The University of Southern Mississippi Department of Theatre will kick off its spring 2014 season with its presentation of Clybourne Park. All performances will take place in the Tatum Theatre of the Theatre and Dance Building at Southern Miss. Performances are Feb. 20, 21, 22, 26, 27, 28 and March 1 at 7:30 p.m. A matinee performance will be held Feb. 23 at 2 p.m.
Tickets are $14 for the public; $10 for faculty, staff, seniors, and military; $8 for students. For tickets, call the Southern Miss Ticket Office at 601.266.5418 or 800.844.8425 or visit www.southernmisstickets.com.
Clybourne Park takes one on a wickedly funny and disturbingly real encounter with racism and real estate. The same Chicago neighborhood is seen through black and white as time changes from 1959 to 2009. Brilliantly written, this searing satire picks up where Lorraine Hansberry's A Raisin in the Sun left off, then takes a sharp plot turn into the 21st century. How much has really changed? This piece is courageously honest and contains adult language, humor, and themes.
Monica Hayes, professor of theatre and director of Clybourne Park, is thrilled to bring this play to Hattiesburg.
“This is the only play in history to win the Pulitzer Prize, the Tony Award for Best New Play, and the Olivier Award for Best New Play in the same year,” Hayes said. “That has never happened before and it’s a very exciting thing that we get to do this play so soon after its Broadway run.
“In the play’s jump from 1959 to 2009, there’s a lot of progress in the world, but at the same time the play reveals and digs up many of society’s issues that are still unresolved and still difficult for us to talk about openly and honestly,” she said. “The play has a major theme of race, but there’s also some discussion of homosexuality, men vs. women, and social class. It’s also a wonderful and touching story about a family and what happens to them.”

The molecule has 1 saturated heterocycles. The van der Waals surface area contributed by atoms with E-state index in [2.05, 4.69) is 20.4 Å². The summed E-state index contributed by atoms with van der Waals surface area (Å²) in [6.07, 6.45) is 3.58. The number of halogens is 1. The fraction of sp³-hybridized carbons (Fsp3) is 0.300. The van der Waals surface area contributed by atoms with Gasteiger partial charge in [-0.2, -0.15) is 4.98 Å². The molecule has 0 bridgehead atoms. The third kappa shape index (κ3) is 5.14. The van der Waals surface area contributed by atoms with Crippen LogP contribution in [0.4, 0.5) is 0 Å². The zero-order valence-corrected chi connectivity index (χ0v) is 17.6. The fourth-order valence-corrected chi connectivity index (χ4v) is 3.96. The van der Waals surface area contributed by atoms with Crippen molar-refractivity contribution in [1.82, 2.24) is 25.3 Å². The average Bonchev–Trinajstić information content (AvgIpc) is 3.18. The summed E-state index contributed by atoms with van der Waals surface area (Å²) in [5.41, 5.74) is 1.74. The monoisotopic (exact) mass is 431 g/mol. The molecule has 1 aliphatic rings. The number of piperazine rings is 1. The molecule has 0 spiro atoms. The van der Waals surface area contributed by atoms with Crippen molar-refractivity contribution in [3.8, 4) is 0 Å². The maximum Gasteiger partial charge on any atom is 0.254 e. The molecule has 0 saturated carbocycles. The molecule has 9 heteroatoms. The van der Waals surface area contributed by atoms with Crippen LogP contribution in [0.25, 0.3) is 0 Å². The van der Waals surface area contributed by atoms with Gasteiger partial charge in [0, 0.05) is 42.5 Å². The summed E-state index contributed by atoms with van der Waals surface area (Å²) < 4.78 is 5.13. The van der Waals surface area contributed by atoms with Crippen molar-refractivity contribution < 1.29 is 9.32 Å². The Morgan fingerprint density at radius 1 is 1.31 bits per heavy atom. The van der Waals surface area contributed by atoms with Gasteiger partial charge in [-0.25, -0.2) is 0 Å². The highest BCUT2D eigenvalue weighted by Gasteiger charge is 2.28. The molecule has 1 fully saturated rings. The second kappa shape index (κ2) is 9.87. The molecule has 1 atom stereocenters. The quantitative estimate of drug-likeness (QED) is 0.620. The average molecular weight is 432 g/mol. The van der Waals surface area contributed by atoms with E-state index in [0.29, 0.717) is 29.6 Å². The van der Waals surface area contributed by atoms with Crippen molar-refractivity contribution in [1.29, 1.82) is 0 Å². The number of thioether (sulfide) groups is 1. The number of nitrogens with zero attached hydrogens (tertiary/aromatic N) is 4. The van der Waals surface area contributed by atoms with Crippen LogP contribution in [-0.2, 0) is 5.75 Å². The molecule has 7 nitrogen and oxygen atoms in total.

Rachael Swartz, a third-year Masters of Fine Arts in Performance candidate from Wooster, Ohio, is playing the roles of Betsy and Lindsey in Clybourne Park and is working on her final creative project for the play.
“We often consider race relations in the South and the way it affects society and the tumultuous relationship we have had, but we don’t often examine the rest of the world. I think that by better understanding where we’ve come from and where we currently reside, we can help each other to better resolve issues within our own community. We do have issues of gentrification in any urban city,” said Swartz.
“It’s also funny to see people in the hot seat. The sort of things people say in high-pressure situations that reveal fears and deep-seated prejudices is fascinating,” she said. “I think it’ll be a really enjoyable show for this community, and it’s something that we should all examine within ourselves.”
For more information about the Department of Theatre, call 601.266.4994 or visit www.usm.edu/theatre.